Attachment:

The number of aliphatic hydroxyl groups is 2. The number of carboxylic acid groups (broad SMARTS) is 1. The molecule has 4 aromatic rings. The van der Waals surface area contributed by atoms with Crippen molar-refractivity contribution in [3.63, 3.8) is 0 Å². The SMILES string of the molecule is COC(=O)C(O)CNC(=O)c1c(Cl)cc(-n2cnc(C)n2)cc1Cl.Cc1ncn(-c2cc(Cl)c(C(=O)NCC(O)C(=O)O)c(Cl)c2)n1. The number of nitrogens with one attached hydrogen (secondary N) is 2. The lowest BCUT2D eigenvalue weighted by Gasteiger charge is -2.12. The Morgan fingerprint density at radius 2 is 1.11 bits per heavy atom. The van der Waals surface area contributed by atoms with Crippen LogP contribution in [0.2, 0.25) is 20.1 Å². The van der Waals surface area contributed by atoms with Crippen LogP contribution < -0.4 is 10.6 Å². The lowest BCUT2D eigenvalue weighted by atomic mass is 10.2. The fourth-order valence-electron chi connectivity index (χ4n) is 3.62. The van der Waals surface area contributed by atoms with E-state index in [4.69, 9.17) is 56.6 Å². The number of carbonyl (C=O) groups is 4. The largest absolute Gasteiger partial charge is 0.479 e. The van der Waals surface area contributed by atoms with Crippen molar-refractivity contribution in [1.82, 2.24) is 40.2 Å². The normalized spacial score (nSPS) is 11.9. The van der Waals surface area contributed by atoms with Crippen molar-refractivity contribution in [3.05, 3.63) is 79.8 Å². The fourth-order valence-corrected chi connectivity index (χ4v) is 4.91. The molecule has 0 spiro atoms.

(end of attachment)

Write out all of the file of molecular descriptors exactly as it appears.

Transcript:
The number of aliphatic hydroxyl groups is 2. The number of carboxylic acid groups (broad SMARTS) is 1. The molecule has 4 aromatic rings. The van der Waals surface area contributed by atoms with Crippen molar-refractivity contribution in [3.63, 3.8) is 0 Å². The SMILES string of the molecule is COC(=O)C(O)CNC(=O)c1c(Cl)cc(-n2cnc(C)n2)cc1Cl.Cc1ncn(-c2cc(Cl)c(C(=O)NCC(O)C(=O)O)c(Cl)c2)n1. The number of nitrogens with one attached hydrogen (secondary N) is 2. The lowest BCUT2D eigenvalue weighted by Gasteiger charge is -2.12. The Morgan fingerprint density at radius 2 is 1.11 bits per heavy atom. The van der Waals surface area contributed by atoms with Crippen LogP contribution in [0.2, 0.25) is 20.1 Å². The van der Waals surface area contributed by atoms with Crippen LogP contribution < -0.4 is 10.6 Å². The lowest BCUT2D eigenvalue weighted by atomic mass is 10.2. The fourth-order valence-electron chi connectivity index (χ4n) is 3.62. The van der Waals surface area contributed by atoms with E-state index in [4.69, 9.17) is 56.6 Å². The number of carbonyl (C=O) groups is 4. The largest absolute Gasteiger partial charge is 0.479 e. The van der Waals surface area contributed by atoms with Crippen molar-refractivity contribution in [1.82, 2.24) is 40.2 Å². The normalized spacial score (nSPS) is 11.9. The van der Waals surface area contributed by atoms with Crippen molar-refractivity contribution in [3.05, 3.63) is 79.8 Å². The fourth-order valence-corrected chi connectivity index (χ4v) is 4.91. The molecule has 0 spiro atoms.